You know those movies, where the teenagers are all hanging out at a camp or at a friend’s house and then suddenly: THEY HEAR A NOISE? From the deepest corners of the house, a noise that is clearly not human and not mechanical. A noise that says something is seriously wrong.
One brave soul (usually dressed in a really tight cheer leading uniform) goes to investigate, and opens the basement door.
“Don’t do it!” we yell! DO. NOT. GO. DOWN. THERE!
But she always does. She goes down there, and what happens?
She gets chopped up into tiny pieces.
Why can’t she just look away? Run? Hide?
Well, that wouldn’t be much of a movie now, would it?
The funny thing is, in real life, I think we often do look away. We do run. We do hide. But in the end, those monsters in the basement get us anyway.
Because my friends, the monsters are us.
They are our childhood dreams, turned into resentment at lost opportunities. They are our life’s disappointments, turned into anger that things didn’t work out differently. They are our missed opportunities, turned into fear that no more opportunities exist.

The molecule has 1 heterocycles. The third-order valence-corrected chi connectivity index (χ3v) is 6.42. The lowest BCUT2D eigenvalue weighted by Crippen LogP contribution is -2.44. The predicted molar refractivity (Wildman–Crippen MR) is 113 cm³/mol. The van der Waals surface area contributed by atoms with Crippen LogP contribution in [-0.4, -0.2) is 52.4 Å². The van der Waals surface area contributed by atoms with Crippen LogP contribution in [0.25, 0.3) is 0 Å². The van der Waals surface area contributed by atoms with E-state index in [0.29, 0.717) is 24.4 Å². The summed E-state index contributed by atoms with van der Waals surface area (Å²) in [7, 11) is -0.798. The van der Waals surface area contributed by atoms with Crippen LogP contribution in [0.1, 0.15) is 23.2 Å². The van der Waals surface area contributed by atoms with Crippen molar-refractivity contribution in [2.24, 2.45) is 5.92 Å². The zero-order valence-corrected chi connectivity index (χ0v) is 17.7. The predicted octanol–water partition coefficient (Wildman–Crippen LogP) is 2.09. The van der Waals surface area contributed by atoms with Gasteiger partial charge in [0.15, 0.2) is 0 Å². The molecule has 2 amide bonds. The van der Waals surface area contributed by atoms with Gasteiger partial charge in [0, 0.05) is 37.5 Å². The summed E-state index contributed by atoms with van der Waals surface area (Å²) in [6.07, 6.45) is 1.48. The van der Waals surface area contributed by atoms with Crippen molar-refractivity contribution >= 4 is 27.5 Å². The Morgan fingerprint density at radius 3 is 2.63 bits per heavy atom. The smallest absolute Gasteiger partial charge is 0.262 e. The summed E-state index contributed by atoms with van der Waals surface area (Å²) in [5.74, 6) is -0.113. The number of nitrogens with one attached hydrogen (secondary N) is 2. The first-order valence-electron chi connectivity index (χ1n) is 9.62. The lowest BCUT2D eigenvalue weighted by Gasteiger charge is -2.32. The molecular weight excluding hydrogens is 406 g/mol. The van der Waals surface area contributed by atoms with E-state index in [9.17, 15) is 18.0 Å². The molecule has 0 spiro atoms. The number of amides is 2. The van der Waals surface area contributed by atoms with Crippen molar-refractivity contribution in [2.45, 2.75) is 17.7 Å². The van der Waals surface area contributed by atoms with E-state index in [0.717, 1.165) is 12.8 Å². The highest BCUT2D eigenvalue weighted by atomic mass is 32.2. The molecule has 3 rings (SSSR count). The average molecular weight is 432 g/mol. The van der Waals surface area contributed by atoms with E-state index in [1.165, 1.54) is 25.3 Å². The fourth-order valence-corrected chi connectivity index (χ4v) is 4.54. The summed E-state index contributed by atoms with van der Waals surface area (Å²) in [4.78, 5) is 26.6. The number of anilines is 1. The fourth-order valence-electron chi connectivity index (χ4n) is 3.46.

In the movies, there is always scary music to let us know that danger lurks below. In life, though, there is no scary music to tell us to when those monsters are about to attack. They lurk for years in our psychological basements until they grow so big and powerful that we cannot ignore them any longer. And by then, it is often too late.
Who knew I could turn a simple organizational project into a metaphor for the darkest parts of my own psyche?
Seriously, I think that we should all be in the discipline of cleaning out our basements – literally and figuratively – more regularly. We shouldn’t wait until the basement is so out of control that it is unmanageable. We should face it, regularly, so that it is not such a big f*ing deal.
In addition to enjoying an organized pantry and a workbench free of clutter, these past weeks of spending time with my basement monsters has provided me with some incredibly useful insights and lessons. It has been painful and a bit scary. It has definitely not been pretty. But I am still whole. And I don’t need to run and hide. AND, I have a clean basement.